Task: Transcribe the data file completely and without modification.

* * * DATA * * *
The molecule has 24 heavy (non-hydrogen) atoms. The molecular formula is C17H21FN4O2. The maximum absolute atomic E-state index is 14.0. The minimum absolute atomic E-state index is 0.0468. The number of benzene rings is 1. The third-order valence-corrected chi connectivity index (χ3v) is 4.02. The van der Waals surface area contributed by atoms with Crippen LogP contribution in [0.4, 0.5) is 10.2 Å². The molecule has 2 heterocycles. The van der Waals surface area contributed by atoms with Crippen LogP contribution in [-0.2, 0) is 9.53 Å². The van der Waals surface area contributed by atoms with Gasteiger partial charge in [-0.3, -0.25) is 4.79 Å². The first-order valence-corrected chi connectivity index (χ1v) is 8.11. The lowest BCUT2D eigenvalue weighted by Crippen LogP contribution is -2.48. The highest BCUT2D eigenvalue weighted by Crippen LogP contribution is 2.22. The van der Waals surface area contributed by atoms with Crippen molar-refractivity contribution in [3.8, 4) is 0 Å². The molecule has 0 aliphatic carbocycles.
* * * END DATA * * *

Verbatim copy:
The molecule has 24 heavy (non-hydrogen) atoms. The molecular formula is C17H21FN4O2. The maximum absolute atomic E-state index is 14.0. The minimum absolute atomic E-state index is 0.0468. The number of benzene rings is 1. The third-order valence-corrected chi connectivity index (χ3v) is 4.02. The van der Waals surface area contributed by atoms with Crippen LogP contribution in [0.4, 0.5) is 10.2 Å². The molecule has 2 heterocycles. The van der Waals surface area contributed by atoms with Crippen LogP contribution in [-0.2, 0) is 9.53 Å². The van der Waals surface area contributed by atoms with Gasteiger partial charge in [-0.3, -0.25) is 4.79 Å². The first-order valence-corrected chi connectivity index (χ1v) is 8.11. The lowest BCUT2D eigenvalue weighted by Crippen LogP contribution is -2.48. The highest BCUT2D eigenvalue weighted by Crippen LogP contribution is 2.22. The van der Waals surface area contributed by atoms with Crippen molar-refractivity contribution in [3.8, 4) is 0 Å². The molecule has 0 aliphatic carbocycles.